The constructor takes arguments for dialect (sqlite, mysql, etc) and database target (filename or database server) to create new sqlalchemy engine and metadata objects. The engine object stores information about the target and can generate database connections, the metadata object stores schemas for registered tables. To work with a table, the metadata object must have the table schema registered, although it can be constructed from the database object itself.

See here that the constructor requires a target (file or server where the database is located) and a dialect (flavor of database engine). This connection sits above individual table connections, and thus maintains no connections of it's own - only the engine that can create connections. We can, however list the tables in the database and perform other operations on the table.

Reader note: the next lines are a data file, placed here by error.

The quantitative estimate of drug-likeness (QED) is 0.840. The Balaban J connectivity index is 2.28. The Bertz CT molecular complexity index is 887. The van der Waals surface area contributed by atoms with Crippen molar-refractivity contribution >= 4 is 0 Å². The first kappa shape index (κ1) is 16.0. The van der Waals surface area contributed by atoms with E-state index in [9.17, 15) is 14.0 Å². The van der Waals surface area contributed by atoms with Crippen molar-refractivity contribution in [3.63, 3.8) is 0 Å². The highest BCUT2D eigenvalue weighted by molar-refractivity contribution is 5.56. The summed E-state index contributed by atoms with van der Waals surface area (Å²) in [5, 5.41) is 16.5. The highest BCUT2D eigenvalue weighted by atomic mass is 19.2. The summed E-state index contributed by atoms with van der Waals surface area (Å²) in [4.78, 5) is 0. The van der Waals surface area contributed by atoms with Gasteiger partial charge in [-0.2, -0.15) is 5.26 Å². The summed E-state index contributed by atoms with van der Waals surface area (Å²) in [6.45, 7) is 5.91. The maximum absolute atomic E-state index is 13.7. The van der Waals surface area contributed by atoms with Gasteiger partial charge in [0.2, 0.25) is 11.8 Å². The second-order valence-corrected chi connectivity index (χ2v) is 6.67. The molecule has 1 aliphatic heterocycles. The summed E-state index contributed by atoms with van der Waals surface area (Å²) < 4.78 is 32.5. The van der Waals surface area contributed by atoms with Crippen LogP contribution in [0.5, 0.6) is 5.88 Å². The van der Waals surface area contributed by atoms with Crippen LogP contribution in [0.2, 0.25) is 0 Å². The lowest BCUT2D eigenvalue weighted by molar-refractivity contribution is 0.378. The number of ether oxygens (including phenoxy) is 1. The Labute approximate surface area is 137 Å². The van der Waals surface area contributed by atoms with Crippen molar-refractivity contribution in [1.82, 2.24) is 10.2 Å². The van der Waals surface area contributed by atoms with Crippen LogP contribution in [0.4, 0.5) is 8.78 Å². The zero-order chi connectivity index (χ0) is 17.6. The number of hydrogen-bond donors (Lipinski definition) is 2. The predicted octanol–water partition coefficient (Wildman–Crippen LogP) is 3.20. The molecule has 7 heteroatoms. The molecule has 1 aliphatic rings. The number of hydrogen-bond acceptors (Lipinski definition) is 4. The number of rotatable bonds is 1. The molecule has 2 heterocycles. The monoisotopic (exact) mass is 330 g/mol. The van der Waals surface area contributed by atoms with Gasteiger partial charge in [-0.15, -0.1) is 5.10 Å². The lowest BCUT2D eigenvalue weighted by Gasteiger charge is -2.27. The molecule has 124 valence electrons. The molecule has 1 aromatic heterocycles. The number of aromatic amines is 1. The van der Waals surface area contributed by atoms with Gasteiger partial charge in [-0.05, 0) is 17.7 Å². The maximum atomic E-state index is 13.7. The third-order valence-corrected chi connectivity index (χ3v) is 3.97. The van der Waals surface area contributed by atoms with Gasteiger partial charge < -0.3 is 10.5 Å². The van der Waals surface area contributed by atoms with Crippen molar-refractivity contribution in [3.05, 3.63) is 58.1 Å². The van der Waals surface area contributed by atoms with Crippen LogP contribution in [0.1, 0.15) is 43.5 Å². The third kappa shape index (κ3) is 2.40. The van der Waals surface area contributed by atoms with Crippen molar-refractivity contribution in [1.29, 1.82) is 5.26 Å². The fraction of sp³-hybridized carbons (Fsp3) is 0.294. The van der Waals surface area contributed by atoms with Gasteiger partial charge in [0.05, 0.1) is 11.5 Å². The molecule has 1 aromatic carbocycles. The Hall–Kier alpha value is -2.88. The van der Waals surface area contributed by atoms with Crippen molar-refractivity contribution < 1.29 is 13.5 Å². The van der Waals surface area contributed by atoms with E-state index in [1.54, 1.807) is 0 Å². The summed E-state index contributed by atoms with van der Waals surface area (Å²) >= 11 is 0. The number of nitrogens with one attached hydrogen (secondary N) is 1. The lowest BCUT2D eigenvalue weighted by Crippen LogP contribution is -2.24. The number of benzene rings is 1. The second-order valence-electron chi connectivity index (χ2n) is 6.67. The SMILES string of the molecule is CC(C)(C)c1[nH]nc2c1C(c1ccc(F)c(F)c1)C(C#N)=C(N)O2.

Working with tables

You can also execute connectionless queries directly from this object, although normally you would create a connection object first and then execute queries from the connection. In this example I use a custom sql query to create a new table.

As the ConnectEngine sits above the level of tables, we can list and drop tables from here.

All of these methods I've shown so far access the database tables directly, but currently our python objects do not have any idea of what the table schema looks like. You can view the sqlalchemy table objects actually registered with the engine by using the .tables property. See that it is currently empty! Our python code is not able to work with the table using objects because it does not have record of the schema. Now we'll show how to register tables with the engine.